Vladimir Putin is the winner of the second annual Confucius Peace Prize — for orchestrating a "remarkable enhancement to the military might and political status of Russia." Really?! Putin is a lot of things. He's an iron-fisted leader, a lover of puppies and an all around action man. But he's hardly the agent for positive change that other nominees like Bill Gates, Jacob Zuma and Kofi Annan are. To give the man who jails his critics a trophy for being a champion of peace seems utterly outrageous, and we haven't ruled out the possibility that it's a lark. After all, Vladimir Putin's winning the award might be the least outrageous detail in the irony-laden saga behind China's answer to the Nobel Peace Prize.
Outrageous Detail No. 1: A Chinese rip-off of the Nobel Prize exists. We did a facepalm last year when we first learned of the Confucius Peace Prize. Beijing businessman Liu Zhiqin pushed back at the suggestion that the new prize was meant to replace the Nobel. "We should not compete, we should not confront the Nobel Prize, but we should try to set up another standard,'' he told the Associated Press who described the award as "cobbled together." However, the fact that the Confucius Prize sprung into reality only after the Nobel committee selected imprisoned Chinese dissident author Liu Xiaobo as the winner of the 2010 Peace Prize is suspect. Furthermore, China boycotted the Nobel ceremony, preventing Liu Xiaobo's entire family from traveling to Stockholm to accept the prize. Liu Zhiqin explained the reasoning of the new award, "The Nobel Prize is not a holy thing that we cannot doubt or question. Everyone has a right to dispute whether it's right or wrong."
Outrageous Detail No. 2: This year, China tried to boycott the Confucius Peace Prize. Oh, brother. After all that fuss last year, the Chinese Culture Ministry ordered the Confucius Peace Prize cancelled this year, a less-than-peculiar decision since the inaugural winner, former vice president of Taiwan Lien Chan, didn't even bother showing up to collect the award last year. "The award and a prize of 100,000 yuan ($15,000) in cash were instead given to a young girl who the organizers refused to identify," The Associated Press reports. However, the executive chairman of the award assured the press that the award would persevere with or without the government's approval. "We are a non-government organization and we will keep doing it to express our wishes within the law, no matter how hard it will be," said Liu Haofeng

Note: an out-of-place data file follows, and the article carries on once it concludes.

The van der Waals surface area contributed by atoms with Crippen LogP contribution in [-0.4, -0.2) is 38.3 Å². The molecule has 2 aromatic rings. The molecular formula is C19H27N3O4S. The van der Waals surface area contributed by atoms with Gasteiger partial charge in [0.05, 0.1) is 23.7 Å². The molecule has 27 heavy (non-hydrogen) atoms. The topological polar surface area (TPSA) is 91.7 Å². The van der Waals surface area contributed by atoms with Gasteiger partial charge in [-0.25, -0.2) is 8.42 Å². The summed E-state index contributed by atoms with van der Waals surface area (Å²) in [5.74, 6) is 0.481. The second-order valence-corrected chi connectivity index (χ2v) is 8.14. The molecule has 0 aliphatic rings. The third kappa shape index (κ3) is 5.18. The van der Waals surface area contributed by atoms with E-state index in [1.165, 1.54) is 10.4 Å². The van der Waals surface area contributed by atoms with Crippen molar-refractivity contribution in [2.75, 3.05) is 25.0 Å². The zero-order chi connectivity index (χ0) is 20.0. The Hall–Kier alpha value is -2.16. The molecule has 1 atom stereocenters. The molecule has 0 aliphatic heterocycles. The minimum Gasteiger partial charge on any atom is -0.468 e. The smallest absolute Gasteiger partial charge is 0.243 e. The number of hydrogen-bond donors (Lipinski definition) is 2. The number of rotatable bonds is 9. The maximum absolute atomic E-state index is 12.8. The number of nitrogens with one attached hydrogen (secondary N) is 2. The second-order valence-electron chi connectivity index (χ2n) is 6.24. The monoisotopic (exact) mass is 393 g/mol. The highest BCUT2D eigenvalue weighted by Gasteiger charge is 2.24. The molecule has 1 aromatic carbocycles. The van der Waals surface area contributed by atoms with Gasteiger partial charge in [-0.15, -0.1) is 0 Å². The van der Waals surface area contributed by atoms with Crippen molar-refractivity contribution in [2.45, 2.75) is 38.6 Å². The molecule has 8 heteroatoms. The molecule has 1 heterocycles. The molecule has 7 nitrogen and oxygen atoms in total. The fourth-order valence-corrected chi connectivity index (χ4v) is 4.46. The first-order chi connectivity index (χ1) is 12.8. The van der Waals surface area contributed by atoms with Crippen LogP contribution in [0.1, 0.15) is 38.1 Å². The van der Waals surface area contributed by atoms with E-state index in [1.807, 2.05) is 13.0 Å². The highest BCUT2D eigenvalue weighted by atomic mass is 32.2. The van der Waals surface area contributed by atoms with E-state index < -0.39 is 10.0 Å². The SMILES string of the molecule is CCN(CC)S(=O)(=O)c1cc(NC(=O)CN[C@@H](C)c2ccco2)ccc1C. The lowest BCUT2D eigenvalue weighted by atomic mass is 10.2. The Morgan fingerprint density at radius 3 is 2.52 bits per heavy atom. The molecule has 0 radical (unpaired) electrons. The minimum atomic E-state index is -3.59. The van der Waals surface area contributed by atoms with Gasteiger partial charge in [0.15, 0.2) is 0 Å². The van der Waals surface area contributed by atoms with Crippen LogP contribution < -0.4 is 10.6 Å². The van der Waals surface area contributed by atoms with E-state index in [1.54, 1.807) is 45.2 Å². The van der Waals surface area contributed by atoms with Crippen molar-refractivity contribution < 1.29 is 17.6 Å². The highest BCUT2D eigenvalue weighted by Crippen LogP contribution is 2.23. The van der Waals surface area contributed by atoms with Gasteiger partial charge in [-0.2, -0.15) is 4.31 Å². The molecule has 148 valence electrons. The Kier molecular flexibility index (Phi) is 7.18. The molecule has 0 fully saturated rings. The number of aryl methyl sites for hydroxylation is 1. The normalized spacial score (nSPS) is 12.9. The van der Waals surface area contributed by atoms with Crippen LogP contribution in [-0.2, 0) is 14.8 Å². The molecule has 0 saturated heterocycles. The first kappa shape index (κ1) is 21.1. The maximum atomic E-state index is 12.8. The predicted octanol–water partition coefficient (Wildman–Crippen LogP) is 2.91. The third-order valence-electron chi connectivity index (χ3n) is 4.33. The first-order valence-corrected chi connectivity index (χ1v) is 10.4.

Outrageous Detail No. 3: The Chinese press censored coverage of Putin's victory. Because the government and the press are closely aligned in China, it isn't a huge surprise that the press would act fishy around a supposedly banned award. Despite their usual affection for the Russian leader, Chinese papers balked at covering this year's Confucius Prize winner. "Both the Sina and NetEase news portals – two of the most popular news-aggregating websites in China – initially published the news, picking up a report from the website of the state-run Hubei Daily newspaper," The Wall Street Journal reports. "By Tuesday morning, however, both sides had taken the article down."
Outrageous Detail No. 4: Vladimir Putin won. Now that we've come full circle, let's dig into the deep irony that is the judges' final decision. "This April or May, Putin was against NATO's idea to bomb Libya and he appeared to the world in a peaceful manner," explained Qiao Damo, who actually nominated himself last year. "This year's peace prize was given to him because his act this year was outstanding in keeping world peace. … I feel the Noble Peace Prize has gone too far away from peace, and their standard has gone too far away from the essence of peace." And so this year's winner is the man who once said, "There is no such thing as a former KGB man." Slow clap.
This article is from the archive of our partner The Wire.